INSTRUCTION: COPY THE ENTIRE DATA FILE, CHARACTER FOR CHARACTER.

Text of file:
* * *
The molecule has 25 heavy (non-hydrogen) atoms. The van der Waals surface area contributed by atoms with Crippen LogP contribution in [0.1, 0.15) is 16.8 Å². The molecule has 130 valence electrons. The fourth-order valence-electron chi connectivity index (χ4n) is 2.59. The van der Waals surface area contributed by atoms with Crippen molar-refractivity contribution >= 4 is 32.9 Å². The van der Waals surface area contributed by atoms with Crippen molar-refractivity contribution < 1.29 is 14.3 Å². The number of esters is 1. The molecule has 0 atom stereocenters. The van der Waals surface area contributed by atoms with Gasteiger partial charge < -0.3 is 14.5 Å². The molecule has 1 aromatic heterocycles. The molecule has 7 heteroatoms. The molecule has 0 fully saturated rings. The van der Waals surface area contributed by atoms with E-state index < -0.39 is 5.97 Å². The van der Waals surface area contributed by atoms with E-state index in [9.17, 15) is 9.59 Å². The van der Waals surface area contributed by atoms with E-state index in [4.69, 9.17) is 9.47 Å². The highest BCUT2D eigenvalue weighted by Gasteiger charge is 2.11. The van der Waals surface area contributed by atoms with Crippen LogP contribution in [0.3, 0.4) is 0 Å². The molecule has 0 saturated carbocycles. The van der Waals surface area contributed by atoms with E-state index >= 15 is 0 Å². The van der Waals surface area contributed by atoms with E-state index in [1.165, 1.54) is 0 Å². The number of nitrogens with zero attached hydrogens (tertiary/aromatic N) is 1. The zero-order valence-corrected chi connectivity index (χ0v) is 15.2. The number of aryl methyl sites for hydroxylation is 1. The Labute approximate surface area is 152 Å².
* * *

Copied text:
The molecule has 25 heavy (non-hydrogen) atoms. The van der Waals surface area contributed by atoms with Crippen LogP contribution in [0.1, 0.15) is 16.8 Å². The molecule has 130 valence electrons. The fourth-order valence-electron chi connectivity index (χ4n) is 2.59. The van der Waals surface area contributed by atoms with Crippen molar-refractivity contribution >= 4 is 32.9 Å². The van der Waals surface area contributed by atoms with Crippen molar-refractivity contribution < 1.29 is 14.3 Å². The number of esters is 1. The molecule has 0 atom stereocenters. The van der Waals surface area contributed by atoms with Gasteiger partial charge < -0.3 is 14.5 Å². The molecule has 1 aromatic heterocycles. The molecule has 7 heteroatoms. The molecule has 0 fully saturated rings. The van der Waals surface area contributed by atoms with E-state index < -0.39 is 5.97 Å². The van der Waals surface area contributed by atoms with E-state index in [9.17, 15) is 9.59 Å². The van der Waals surface area contributed by atoms with E-state index in [4.69, 9.17) is 9.47 Å². The highest BCUT2D eigenvalue weighted by Gasteiger charge is 2.11. The van der Waals surface area contributed by atoms with Crippen LogP contribution in [0.3, 0.4) is 0 Å². The molecule has 0 saturated carbocycles. The van der Waals surface area contributed by atoms with E-state index >= 15 is 0 Å². The van der Waals surface area contributed by atoms with E-state index in [1.165, 1.54) is 0 Å². The number of nitrogens with zero attached hydrogens (tertiary/aromatic N) is 1. The zero-order valence-corrected chi connectivity index (χ0v) is 15.2. The number of aryl methyl sites for hydroxylation is 1. The Labute approximate surface area is 152 Å².